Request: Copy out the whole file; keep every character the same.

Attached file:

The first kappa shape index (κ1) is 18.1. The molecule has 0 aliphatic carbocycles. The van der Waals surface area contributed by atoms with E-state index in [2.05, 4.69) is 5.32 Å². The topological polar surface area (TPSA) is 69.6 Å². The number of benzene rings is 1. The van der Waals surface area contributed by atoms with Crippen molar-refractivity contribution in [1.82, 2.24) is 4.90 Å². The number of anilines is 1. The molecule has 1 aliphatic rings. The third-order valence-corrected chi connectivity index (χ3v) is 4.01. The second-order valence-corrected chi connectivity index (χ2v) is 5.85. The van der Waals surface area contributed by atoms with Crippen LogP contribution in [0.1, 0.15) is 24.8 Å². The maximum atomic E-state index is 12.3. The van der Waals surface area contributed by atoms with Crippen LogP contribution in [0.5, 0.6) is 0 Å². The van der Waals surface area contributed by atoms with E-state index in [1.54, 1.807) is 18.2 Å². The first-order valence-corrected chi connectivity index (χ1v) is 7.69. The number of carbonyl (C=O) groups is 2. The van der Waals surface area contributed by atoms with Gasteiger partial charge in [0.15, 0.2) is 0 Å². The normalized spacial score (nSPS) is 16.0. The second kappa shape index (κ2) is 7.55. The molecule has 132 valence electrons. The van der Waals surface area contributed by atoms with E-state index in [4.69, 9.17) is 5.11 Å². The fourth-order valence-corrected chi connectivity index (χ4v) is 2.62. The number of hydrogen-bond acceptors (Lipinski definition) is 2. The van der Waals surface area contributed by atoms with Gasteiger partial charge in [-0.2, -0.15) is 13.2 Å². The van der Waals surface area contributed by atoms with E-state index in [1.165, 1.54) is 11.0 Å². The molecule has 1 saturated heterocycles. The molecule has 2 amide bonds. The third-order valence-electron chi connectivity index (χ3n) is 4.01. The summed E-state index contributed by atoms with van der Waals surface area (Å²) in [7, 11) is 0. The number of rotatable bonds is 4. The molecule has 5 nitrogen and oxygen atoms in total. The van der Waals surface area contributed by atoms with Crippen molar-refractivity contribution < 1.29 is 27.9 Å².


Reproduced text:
The first kappa shape index (κ1) is 18.1. The molecule has 0 aliphatic carbocycles. The van der Waals surface area contributed by atoms with E-state index in [2.05, 4.69) is 5.32 Å². The topological polar surface area (TPSA) is 69.6 Å². The number of benzene rings is 1. The van der Waals surface area contributed by atoms with Crippen molar-refractivity contribution in [1.82, 2.24) is 4.90 Å². The number of anilines is 1. The molecule has 1 aliphatic rings. The third-order valence-corrected chi connectivity index (χ3v) is 4.01. The second-order valence-corrected chi connectivity index (χ2v) is 5.85. The van der Waals surface area contributed by atoms with Crippen LogP contribution in [0.1, 0.15) is 24.8 Å². The maximum atomic E-state index is 12.3. The van der Waals surface area contributed by atoms with Crippen LogP contribution in [0.5, 0.6) is 0 Å². The van der Waals surface area contributed by atoms with E-state index in [1.54, 1.807) is 18.2 Å². The first-order valence-corrected chi connectivity index (χ1v) is 7.69. The number of carbonyl (C=O) groups is 2. The van der Waals surface area contributed by atoms with Gasteiger partial charge in [0.15, 0.2) is 0 Å². The normalized spacial score (nSPS) is 16.0. The second kappa shape index (κ2) is 7.55. The molecule has 132 valence electrons. The van der Waals surface area contributed by atoms with E-state index in [4.69, 9.17) is 5.11 Å². The fourth-order valence-corrected chi connectivity index (χ4v) is 2.62. The number of hydrogen-bond acceptors (Lipinski definition) is 2. The van der Waals surface area contributed by atoms with Gasteiger partial charge in [-0.2, -0.15) is 13.2 Å². The van der Waals surface area contributed by atoms with E-state index in [1.165, 1.54) is 11.0 Å². The molecule has 1 saturated heterocycles. The molecule has 2 amide bonds. The third-order valence-electron chi connectivity index (χ3n) is 4.01. The summed E-state index contributed by atoms with van der Waals surface area (Å²) in [7, 11) is 0. The number of rotatable bonds is 4. The molecule has 5 nitrogen and oxygen atoms in total. The van der Waals surface area contributed by atoms with Crippen molar-refractivity contribution < 1.29 is 27.9 Å².